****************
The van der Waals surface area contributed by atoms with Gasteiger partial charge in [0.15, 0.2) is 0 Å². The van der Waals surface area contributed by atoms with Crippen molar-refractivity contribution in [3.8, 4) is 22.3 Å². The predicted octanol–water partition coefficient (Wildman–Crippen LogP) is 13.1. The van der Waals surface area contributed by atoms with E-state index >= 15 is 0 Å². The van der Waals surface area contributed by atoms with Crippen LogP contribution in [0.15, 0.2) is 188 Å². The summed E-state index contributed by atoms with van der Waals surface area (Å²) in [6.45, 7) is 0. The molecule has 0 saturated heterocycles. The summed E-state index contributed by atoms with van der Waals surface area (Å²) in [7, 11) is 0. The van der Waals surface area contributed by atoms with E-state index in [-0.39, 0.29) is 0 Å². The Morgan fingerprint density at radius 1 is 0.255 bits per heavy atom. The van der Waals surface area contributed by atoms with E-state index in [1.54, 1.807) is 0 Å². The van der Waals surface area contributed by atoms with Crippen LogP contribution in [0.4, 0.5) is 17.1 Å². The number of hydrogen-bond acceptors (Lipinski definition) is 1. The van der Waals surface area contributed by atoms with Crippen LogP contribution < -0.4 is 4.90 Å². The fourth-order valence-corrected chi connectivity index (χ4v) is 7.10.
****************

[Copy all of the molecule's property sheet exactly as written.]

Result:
The van der Waals surface area contributed by atoms with Gasteiger partial charge in [0.15, 0.2) is 0 Å². The van der Waals surface area contributed by atoms with Crippen molar-refractivity contribution in [3.8, 4) is 22.3 Å². The predicted octanol–water partition coefficient (Wildman–Crippen LogP) is 13.1. The van der Waals surface area contributed by atoms with E-state index >= 15 is 0 Å². The van der Waals surface area contributed by atoms with Crippen LogP contribution in [0.15, 0.2) is 188 Å². The summed E-state index contributed by atoms with van der Waals surface area (Å²) in [6.45, 7) is 0. The molecule has 0 saturated heterocycles. The summed E-state index contributed by atoms with van der Waals surface area (Å²) in [7, 11) is 0. The van der Waals surface area contributed by atoms with E-state index in [-0.39, 0.29) is 0 Å². The Morgan fingerprint density at radius 1 is 0.255 bits per heavy atom. The van der Waals surface area contributed by atoms with E-state index in [1.54, 1.807) is 0 Å². The van der Waals surface area contributed by atoms with Crippen LogP contribution in [0.4, 0.5) is 17.1 Å². The number of hydrogen-bond acceptors (Lipinski definition) is 1. The van der Waals surface area contributed by atoms with Crippen LogP contribution < -0.4 is 4.90 Å². The fourth-order valence-corrected chi connectivity index (χ4v) is 7.10.